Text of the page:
Pismo State Beach

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Pismo State Beach
Pismo Beach 004.JPG
LocationSan Luis Obispo County, California
Nearest cityPismo Beach, California
Coordinates35°6′37″N 120°37′53″W / 35.11028°N 120.63139°W / 35.11028; -120.63139Coordinates: 35°6′37″N 120°37′53″W / 35.11028°N 120.63139°W / 35.11028; -120.63139
Area1,050 acres (4.2 km2)[1]
Governing bodyCalifornia Department of Parks and Recreation
[1]
Monarch butterfly at the Pismo Butterfly Grove
Nuttall's woodpecker at Pismo Beach, near the butterfly grove

Pismo State Beach is a beach on the Pacific coast in the U.S. state of California. It is approximately 17 miles long and fronts the towns of Pismo Beach, Grover Beach, and Oceano in San Luis Obispo County. It is managed by the California Department of Parks and Recreation.

The area includes a beach and dunes.

Recreational uses[edit]

The beach offers many attractions such as camping, hiking, swimming, surfing, and fishing, and is home to the famous Pismo clam. It is a popular place to bird watch and is the largest over-wintering colony of monarch butterflies in the U.S.[2]

Animal and plant life[edit]

The beach is home to many forms of marine life, such as abalone, anemones, crabs, kelp, and sea urchins. Several types of birds also live at the beach, such as the brown pelican, great blue heron.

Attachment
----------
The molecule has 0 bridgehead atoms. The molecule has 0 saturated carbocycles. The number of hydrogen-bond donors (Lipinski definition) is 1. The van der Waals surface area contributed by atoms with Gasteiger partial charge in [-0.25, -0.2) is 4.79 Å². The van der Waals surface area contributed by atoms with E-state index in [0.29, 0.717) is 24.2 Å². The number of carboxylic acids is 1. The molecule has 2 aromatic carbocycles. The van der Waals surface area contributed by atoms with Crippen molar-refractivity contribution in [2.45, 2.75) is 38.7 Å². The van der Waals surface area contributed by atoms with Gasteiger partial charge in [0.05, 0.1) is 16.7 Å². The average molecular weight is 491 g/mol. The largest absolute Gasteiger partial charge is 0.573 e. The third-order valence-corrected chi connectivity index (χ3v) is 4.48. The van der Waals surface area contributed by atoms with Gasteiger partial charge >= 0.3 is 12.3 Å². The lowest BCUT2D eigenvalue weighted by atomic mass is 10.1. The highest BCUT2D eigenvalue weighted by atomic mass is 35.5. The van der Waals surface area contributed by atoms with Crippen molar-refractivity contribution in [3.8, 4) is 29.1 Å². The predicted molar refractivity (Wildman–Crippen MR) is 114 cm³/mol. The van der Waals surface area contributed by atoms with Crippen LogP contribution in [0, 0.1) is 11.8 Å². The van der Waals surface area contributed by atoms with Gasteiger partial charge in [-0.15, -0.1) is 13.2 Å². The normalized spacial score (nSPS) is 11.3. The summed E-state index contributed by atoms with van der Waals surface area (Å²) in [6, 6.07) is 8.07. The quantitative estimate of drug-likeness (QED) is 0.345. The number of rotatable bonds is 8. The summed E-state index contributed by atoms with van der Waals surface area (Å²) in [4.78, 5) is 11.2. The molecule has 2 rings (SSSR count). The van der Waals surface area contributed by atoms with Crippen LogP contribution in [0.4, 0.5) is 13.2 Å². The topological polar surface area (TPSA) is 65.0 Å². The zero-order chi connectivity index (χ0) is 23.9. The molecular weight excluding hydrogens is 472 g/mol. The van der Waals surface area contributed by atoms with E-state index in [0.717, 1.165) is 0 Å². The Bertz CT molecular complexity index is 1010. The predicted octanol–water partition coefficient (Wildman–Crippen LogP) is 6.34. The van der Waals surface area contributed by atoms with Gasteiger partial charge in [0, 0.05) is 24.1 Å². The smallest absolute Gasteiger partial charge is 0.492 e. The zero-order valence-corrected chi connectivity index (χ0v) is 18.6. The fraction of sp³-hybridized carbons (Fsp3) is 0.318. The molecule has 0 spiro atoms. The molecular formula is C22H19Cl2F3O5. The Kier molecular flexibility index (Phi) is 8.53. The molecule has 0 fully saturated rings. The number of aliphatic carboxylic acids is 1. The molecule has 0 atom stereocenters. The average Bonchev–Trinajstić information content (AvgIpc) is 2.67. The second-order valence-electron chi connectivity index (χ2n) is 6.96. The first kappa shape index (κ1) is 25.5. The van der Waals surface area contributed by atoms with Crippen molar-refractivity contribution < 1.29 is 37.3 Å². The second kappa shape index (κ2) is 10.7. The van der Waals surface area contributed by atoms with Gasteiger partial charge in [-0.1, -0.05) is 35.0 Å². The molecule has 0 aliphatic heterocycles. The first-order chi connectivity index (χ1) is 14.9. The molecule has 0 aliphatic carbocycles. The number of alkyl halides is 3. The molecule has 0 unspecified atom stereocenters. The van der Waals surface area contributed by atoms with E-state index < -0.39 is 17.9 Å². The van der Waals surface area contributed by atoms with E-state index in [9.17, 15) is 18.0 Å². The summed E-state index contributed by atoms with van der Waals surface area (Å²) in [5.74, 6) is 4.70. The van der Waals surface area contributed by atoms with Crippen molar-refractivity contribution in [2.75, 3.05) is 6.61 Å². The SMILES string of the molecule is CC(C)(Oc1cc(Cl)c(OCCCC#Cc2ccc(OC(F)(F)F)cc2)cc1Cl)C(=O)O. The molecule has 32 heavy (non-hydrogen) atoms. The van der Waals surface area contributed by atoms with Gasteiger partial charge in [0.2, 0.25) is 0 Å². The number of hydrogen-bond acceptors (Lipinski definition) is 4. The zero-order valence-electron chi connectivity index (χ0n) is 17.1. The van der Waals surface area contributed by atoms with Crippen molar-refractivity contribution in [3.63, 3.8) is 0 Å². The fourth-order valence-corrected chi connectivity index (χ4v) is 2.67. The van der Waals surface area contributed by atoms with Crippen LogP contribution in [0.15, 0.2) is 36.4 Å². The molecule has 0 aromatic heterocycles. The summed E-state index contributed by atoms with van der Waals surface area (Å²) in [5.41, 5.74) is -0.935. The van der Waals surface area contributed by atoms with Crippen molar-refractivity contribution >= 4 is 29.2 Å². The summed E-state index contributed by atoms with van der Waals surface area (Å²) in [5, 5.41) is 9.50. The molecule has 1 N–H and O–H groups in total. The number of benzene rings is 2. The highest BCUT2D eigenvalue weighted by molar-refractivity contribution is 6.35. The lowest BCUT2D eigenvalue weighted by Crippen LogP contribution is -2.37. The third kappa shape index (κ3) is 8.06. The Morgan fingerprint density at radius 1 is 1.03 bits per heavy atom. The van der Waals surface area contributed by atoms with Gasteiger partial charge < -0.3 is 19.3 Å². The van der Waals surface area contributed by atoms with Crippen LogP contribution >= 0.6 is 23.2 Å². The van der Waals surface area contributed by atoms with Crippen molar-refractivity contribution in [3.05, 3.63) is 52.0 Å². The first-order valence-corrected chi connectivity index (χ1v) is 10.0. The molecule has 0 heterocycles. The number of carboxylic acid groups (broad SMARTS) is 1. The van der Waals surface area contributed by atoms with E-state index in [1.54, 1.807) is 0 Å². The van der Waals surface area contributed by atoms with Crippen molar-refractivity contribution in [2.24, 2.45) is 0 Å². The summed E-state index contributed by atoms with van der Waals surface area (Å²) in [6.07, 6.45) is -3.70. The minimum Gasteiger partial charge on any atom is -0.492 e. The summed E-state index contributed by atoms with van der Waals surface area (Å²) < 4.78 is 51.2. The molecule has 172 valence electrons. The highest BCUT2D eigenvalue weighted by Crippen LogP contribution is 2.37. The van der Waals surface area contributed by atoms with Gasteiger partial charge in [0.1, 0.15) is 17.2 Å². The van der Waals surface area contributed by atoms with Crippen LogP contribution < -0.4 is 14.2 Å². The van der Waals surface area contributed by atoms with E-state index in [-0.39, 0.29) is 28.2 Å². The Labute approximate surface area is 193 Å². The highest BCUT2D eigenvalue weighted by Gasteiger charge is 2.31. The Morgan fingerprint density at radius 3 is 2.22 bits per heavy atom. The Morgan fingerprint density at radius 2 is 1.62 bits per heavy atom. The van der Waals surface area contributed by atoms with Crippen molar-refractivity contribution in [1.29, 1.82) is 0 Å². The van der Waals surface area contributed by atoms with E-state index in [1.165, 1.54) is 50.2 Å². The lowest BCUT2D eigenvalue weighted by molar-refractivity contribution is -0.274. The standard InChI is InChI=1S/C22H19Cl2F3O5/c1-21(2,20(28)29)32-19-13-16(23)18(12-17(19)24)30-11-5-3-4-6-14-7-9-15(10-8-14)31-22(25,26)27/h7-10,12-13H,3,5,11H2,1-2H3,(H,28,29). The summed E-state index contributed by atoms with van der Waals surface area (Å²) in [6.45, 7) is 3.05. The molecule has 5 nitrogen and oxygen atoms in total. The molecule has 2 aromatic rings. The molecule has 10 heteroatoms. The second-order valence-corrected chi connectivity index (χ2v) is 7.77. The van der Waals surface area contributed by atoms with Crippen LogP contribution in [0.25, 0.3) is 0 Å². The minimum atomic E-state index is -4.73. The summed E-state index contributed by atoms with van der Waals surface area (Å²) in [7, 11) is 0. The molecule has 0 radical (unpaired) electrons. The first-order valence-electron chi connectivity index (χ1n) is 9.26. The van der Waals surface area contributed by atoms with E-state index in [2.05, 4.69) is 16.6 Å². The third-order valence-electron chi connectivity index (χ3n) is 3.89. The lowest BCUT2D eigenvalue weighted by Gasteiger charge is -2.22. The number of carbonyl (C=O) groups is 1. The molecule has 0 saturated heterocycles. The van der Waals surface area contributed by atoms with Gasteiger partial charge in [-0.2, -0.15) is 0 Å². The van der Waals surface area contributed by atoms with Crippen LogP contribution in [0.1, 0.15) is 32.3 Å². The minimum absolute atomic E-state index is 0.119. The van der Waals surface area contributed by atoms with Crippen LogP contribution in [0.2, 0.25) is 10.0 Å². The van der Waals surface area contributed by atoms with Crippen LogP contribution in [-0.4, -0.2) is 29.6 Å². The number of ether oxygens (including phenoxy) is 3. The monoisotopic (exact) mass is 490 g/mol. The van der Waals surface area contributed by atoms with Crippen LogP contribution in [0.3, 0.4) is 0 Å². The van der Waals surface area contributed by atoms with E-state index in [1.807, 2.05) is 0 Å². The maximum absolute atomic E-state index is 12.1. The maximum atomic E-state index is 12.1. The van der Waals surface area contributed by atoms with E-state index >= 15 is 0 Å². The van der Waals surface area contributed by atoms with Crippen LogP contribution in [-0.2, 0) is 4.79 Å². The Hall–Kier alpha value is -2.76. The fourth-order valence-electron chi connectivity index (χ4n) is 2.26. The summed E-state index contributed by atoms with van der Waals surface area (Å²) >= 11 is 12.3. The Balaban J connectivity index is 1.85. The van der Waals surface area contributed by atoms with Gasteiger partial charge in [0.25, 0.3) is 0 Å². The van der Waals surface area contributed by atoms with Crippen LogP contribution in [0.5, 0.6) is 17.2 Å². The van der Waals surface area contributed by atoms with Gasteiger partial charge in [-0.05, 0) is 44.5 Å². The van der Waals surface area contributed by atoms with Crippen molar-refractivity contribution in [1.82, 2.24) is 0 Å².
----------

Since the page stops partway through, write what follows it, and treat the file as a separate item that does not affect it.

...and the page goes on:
A large monarch butterfly population winters over at the Pismo Beach Monarch Butterfly Grove. It is popular to view the monarch migration from November to February.[3]

Pismo Beach/ Oceano Dunes District Visitor Center[edit]

The Visitor Center is located in Oceano Campground at Pismo State Beach. Operated by Ca State Parks, the center features exhibits about the park's Natural, Cultural and Recreational history. Education programs are offered for campers, schools and group organizations, and lead guided walks. There is also a gift shop.

See also[edit]

References[edit]

  1. ^ Pismo State Beach. Wildernet. Retrieved February 8, 2017
  2. ^ Pismo State Beach. California Department of Parks and Recreation. Retrieved February 8, 2017
  3. ^ Netburn, Deborah (March 12, 2019). "In the middle of a butterfly crisis, California sees a burst of painted ladies". Los Angeles Times. Retrieved March 20, 2019. “In our grove alone we would have 250,000 monarchs in the 1980s,” said Danielle Bronson, a state park interpreter at Pismo State Beach. “This season we had about 3,000 at our peak.”

External links[edit]